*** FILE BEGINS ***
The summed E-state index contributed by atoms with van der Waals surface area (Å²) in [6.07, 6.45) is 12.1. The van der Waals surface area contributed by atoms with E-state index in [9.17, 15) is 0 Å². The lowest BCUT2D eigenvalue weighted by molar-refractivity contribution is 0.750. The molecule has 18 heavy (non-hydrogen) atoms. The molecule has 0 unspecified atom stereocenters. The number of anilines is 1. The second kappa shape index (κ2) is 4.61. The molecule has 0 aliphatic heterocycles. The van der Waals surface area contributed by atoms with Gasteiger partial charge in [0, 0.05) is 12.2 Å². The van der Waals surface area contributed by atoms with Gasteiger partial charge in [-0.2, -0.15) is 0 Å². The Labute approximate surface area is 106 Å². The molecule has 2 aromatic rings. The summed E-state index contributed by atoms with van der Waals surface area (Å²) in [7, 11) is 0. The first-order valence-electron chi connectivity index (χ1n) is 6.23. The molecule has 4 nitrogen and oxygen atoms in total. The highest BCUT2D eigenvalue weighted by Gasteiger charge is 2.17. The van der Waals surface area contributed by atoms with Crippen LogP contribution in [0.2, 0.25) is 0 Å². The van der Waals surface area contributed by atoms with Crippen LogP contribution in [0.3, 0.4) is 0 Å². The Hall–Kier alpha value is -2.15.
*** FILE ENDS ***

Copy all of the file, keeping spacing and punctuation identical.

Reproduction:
The summed E-state index contributed by atoms with van der Waals surface area (Å²) in [6.07, 6.45) is 12.1. The van der Waals surface area contributed by atoms with E-state index in [9.17, 15) is 0 Å². The lowest BCUT2D eigenvalue weighted by molar-refractivity contribution is 0.750. The molecule has 18 heavy (non-hydrogen) atoms. The molecule has 0 unspecified atom stereocenters. The number of anilines is 1. The second kappa shape index (κ2) is 4.61. The molecule has 0 aliphatic heterocycles. The van der Waals surface area contributed by atoms with Gasteiger partial charge in [0, 0.05) is 12.2 Å². The van der Waals surface area contributed by atoms with Gasteiger partial charge in [-0.2, -0.15) is 0 Å². The Labute approximate surface area is 106 Å². The molecule has 2 aromatic rings. The summed E-state index contributed by atoms with van der Waals surface area (Å²) in [7, 11) is 0. The first-order valence-electron chi connectivity index (χ1n) is 6.23. The molecule has 4 nitrogen and oxygen atoms in total. The highest BCUT2D eigenvalue weighted by Gasteiger charge is 2.17. The van der Waals surface area contributed by atoms with Crippen LogP contribution in [0.2, 0.25) is 0 Å². The van der Waals surface area contributed by atoms with Crippen LogP contribution in [0.3, 0.4) is 0 Å². The Hall–Kier alpha value is -2.15.